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We don’t need to return to Cold War spending levels—we’re already there

Many analysts and decision-makers believe that Russia’s invasion of Ukraine heralds the start of a new Cold War. If so, the Pentagon will receive more trillions of dollars over the years, along with a more assertive military posture across the globe.

It’s important to remember that the United States is already spending significantly more than it did at the height of the Korean and Vietnam Wars or, in fact, at any other point in that first Cold War before this country gives in to calls for a return to Pentagon spending in the style of the Cold War. The proposed Pentagon budget from the Biden administration (as well as related work like nuclear-warhead development at the Department of Energy) was already guaranteed to soar even higher than that, possibly to $800 billion or more for 2023. This was the case even before the invasion of Ukraine started.

Returning Pentagon funding to Cold War levels would result in spending reductions rather than increases

The irony is that returning Pentagon funding to Cold War levels would result in spending reductions rather than increases. That was not at all what many who supported such military expenditures had in mind, even before the current crisis.

In reality, some proponents of increased Pentagon expenditure have promoted numbers that are as incredible as they are stupid. Rich Lowry, the editor of the right-leaning National Review, is in favor of a trillion-dollar military spending plan. At the same time, Matthew Kroenig of the Atlantic Council urged America to prepare for simultaneous battles with China and Russia. He also said that without taxing our resources, Congress “might go so far as to treble its defense budget.” That would equate to an estimated $1.6 trillion in yearly defense spending. Although none of those exorbitant sums is likely to be adopted anytime soon, the fact that they are even being discussed at all indicates the direction in which the Washington discussion about Pentagon expenditure is moving in the wake of the Ukraine tragedy.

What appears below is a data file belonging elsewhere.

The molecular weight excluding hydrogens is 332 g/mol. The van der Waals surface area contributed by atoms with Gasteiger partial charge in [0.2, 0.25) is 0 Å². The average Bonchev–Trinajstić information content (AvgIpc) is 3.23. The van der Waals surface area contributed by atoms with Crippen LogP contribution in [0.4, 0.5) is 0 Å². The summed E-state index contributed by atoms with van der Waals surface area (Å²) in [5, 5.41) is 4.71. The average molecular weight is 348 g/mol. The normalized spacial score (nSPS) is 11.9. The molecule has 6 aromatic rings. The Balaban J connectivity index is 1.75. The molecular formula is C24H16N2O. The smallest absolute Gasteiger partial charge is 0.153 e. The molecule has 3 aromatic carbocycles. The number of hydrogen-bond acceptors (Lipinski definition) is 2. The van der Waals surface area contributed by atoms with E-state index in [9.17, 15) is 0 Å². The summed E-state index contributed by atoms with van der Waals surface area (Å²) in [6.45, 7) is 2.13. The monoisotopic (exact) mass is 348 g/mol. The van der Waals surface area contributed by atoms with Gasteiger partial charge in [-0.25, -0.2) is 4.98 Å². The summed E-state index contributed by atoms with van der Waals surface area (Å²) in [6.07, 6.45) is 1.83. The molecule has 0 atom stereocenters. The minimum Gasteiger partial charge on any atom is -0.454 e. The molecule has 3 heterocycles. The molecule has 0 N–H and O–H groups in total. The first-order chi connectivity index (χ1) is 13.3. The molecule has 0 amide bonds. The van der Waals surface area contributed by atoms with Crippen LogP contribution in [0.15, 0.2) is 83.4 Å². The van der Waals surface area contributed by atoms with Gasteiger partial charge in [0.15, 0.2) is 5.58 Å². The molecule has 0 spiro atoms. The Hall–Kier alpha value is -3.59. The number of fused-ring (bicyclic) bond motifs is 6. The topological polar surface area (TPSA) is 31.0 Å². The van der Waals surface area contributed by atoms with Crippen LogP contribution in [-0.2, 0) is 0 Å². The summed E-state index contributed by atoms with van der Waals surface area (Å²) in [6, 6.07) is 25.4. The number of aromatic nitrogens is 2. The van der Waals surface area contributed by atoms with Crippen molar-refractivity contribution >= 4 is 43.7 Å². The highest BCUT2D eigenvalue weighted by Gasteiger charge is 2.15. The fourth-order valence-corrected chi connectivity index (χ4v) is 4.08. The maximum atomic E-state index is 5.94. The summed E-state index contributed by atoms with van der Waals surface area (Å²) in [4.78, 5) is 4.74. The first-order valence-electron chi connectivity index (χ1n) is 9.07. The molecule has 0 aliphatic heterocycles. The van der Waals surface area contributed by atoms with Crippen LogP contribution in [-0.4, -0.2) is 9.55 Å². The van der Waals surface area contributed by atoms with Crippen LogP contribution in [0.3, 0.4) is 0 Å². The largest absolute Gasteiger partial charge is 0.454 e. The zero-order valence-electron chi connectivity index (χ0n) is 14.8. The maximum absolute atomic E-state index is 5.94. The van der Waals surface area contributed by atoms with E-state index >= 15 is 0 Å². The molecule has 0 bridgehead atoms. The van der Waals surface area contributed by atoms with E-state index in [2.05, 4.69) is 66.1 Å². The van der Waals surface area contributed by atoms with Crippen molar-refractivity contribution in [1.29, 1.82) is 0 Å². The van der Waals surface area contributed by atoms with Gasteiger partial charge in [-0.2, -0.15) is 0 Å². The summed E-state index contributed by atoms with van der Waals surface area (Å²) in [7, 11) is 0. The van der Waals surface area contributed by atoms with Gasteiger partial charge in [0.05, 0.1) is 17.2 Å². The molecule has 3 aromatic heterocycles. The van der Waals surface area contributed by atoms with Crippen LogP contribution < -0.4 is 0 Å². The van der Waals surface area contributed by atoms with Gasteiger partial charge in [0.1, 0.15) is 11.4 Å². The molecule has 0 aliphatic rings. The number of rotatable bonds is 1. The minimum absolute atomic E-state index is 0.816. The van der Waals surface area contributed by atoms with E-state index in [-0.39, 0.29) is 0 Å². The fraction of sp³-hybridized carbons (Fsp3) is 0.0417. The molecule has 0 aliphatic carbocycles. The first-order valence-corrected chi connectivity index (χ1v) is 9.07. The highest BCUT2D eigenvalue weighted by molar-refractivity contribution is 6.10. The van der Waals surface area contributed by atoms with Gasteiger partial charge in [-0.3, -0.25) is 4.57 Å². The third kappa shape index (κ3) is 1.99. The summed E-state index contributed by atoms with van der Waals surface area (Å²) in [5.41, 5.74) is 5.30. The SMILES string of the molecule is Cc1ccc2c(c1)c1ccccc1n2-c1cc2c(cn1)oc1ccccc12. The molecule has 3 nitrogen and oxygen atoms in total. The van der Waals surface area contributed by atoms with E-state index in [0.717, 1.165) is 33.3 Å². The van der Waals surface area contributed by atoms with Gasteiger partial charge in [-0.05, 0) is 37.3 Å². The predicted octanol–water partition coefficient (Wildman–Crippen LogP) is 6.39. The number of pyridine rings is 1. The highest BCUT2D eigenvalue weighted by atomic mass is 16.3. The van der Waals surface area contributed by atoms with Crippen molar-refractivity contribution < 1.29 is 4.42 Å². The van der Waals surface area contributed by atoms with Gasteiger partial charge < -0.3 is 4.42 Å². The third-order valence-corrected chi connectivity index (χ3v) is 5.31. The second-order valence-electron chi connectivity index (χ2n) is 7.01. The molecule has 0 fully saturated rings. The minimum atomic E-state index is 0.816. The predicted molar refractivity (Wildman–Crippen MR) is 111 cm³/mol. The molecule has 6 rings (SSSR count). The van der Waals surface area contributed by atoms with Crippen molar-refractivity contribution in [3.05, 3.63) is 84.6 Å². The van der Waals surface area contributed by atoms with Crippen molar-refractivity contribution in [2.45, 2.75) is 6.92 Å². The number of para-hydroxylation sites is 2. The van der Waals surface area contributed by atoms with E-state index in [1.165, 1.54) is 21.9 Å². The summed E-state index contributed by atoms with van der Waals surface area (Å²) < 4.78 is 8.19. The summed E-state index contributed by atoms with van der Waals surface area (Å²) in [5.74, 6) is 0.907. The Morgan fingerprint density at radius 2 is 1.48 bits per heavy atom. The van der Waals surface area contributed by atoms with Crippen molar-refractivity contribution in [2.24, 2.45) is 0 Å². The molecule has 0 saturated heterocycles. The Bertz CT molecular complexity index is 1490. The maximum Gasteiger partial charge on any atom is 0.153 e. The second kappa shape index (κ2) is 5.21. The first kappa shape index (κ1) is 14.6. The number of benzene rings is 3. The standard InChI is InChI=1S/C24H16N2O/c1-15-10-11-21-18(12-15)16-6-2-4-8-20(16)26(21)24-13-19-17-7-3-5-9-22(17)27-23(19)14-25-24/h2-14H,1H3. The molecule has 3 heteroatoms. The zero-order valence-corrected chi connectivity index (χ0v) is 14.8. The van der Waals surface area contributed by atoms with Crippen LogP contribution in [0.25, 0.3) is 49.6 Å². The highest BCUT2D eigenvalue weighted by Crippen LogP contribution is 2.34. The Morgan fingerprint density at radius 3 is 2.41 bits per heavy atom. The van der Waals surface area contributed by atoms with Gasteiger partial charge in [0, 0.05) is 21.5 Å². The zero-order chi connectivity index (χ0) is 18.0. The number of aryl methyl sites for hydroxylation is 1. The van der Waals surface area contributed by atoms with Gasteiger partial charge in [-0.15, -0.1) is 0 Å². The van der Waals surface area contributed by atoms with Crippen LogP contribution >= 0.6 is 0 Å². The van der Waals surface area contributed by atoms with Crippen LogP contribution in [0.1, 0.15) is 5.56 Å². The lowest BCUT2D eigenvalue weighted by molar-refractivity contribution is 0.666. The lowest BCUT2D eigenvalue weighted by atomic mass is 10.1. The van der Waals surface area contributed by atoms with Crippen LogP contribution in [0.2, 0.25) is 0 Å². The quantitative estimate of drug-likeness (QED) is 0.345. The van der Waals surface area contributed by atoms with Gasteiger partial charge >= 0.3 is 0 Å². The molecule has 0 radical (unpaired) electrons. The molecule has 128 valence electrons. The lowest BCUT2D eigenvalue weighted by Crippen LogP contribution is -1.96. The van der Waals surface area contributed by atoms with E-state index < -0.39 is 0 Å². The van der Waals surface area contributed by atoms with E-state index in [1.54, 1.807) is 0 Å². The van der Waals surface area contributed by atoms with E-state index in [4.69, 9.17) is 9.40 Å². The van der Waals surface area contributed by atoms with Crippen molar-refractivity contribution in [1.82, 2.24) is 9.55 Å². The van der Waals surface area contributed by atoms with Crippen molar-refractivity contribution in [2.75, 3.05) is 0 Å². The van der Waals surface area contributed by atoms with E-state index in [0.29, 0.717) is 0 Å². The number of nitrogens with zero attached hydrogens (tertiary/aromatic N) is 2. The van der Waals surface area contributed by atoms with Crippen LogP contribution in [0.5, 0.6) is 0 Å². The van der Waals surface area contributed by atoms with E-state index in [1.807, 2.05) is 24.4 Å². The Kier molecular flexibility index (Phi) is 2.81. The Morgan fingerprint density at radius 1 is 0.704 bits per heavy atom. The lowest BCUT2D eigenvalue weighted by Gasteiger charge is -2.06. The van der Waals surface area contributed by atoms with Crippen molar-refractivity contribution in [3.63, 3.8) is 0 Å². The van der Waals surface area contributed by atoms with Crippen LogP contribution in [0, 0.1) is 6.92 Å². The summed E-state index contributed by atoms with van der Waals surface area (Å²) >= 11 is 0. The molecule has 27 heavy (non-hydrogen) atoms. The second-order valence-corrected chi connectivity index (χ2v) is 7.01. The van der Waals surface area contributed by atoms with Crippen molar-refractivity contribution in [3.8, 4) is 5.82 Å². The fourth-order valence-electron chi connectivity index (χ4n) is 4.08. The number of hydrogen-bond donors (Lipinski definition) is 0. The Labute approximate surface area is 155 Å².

We don’t need to return to Cold War

Former officials of the regime are advocating for similarly astronomical military budgets. In a recent Foreign Affairs article headlined “The New Cold War,” Iran/Contra operative and State Department official Elliott Abrams stated that “it should be crystal evident now that a bigger percentage of GDP [gross domestic product] will need to be spent on defense.” Also insisting that “we need a larger, more advanced military in every field, taking full advantage of new technologies to fight in new ways” was former defense secretary Robert Gates in a Washington Post op-ed. It doesn’t matter if the United States already outspends both Russia and China by a 10-to-1 ratio.

In actuality, the Pentagon’s current expenditure levels could easily support both a significant arming of Ukraine and a move of additional US forces to Eastern Europe. However, I don’t anticipate that kind of information to gain much traction because hawkish voices use the Russian invasion to argue for increased military spending. Cries for more are going to overpower reasonable perspectives on the matter, at least for the time being.

A new Cold War could have disastrous repercussions

A new Cold War could have disastrous repercussions in addition to the risk of going over budget and diverting funds that are urgently required to address critical issues like pandemics, climate change, and racial and economic injustice. In order to counterbalance Russian and Chinese dominance, the United States would indeed undertake additional military operations while adopting dubious allies.

Of course, the first Cold War extended far beyond Europe as Washington supported authoritarian right-wing regimes and uprisings worldwide at the expense of millions of deaths. Washington participated in violent military coups in Iran, Guatemala, and Chile, fought in Vietnam, and supported oppressive regimes and proxies in Afghanistan, Angola, Central America, and Indonesia, among other heinous military disasters. All of those were justified by exaggerated and occasionally false claims that the Soviet Union was involved in those nations, as well as by the alleged need to protect “the free world,” a phrase from the Cold War that President Biden all-too-ominously revived in his most recent State of the Union address (assumedly, yet another sign of things to come).

Democracies and autocracies

In fact, his framing of the contemporary international conflict as one between “democracies and autocracies” has a decidedly Cold War ring to it and is rife with paradoxes, much like the term “free world.” Even while they continue to wage dangerous wars and routinely abuse the human rights of their own citizens, all too many autocracies and repressive regimes, from Egypt to Saudi Arabia, the United Arab Emirates to the Philippines, already receive an abundance of US weapons and military training. Washington always bases its backing of such regimes on their alleged contributions to controlling or combating current dangers, whether they come from Iran, China, Russia, or another nation.